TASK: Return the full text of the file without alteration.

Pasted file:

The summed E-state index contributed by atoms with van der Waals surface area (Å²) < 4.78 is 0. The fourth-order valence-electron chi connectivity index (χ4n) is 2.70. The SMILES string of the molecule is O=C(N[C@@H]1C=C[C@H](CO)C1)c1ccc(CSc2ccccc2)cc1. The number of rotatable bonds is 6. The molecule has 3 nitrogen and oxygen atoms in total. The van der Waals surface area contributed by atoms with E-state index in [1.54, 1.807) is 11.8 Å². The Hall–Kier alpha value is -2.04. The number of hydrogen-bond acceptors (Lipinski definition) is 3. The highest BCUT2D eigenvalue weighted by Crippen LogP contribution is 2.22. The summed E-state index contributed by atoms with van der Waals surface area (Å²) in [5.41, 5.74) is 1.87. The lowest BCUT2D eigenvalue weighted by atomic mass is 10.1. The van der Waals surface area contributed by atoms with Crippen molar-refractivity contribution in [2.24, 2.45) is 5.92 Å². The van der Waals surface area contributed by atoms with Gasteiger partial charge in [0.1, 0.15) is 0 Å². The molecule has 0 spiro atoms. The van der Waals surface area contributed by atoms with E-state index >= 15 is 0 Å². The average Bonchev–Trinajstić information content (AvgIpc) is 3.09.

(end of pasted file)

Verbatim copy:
The summed E-state index contributed by atoms with van der Waals surface area (Å²) < 4.78 is 0. The fourth-order valence-electron chi connectivity index (χ4n) is 2.70. The SMILES string of the molecule is O=C(N[C@@H]1C=C[C@H](CO)C1)c1ccc(CSc2ccccc2)cc1. The number of rotatable bonds is 6. The molecule has 3 nitrogen and oxygen atoms in total. The van der Waals surface area contributed by atoms with E-state index in [1.54, 1.807) is 11.8 Å². The Hall–Kier alpha value is -2.04. The number of hydrogen-bond acceptors (Lipinski definition) is 3. The highest BCUT2D eigenvalue weighted by Crippen LogP contribution is 2.22. The summed E-state index contributed by atoms with van der Waals surface area (Å²) in [5.41, 5.74) is 1.87. The lowest BCUT2D eigenvalue weighted by atomic mass is 10.1. The van der Waals surface area contributed by atoms with Crippen molar-refractivity contribution in [2.24, 2.45) is 5.92 Å². The van der Waals surface area contributed by atoms with Gasteiger partial charge in [0.1, 0.15) is 0 Å². The molecule has 0 spiro atoms. The van der Waals surface area contributed by atoms with E-state index >= 15 is 0 Å². The average Bonchev–Trinajstić information content (AvgIpc) is 3.09.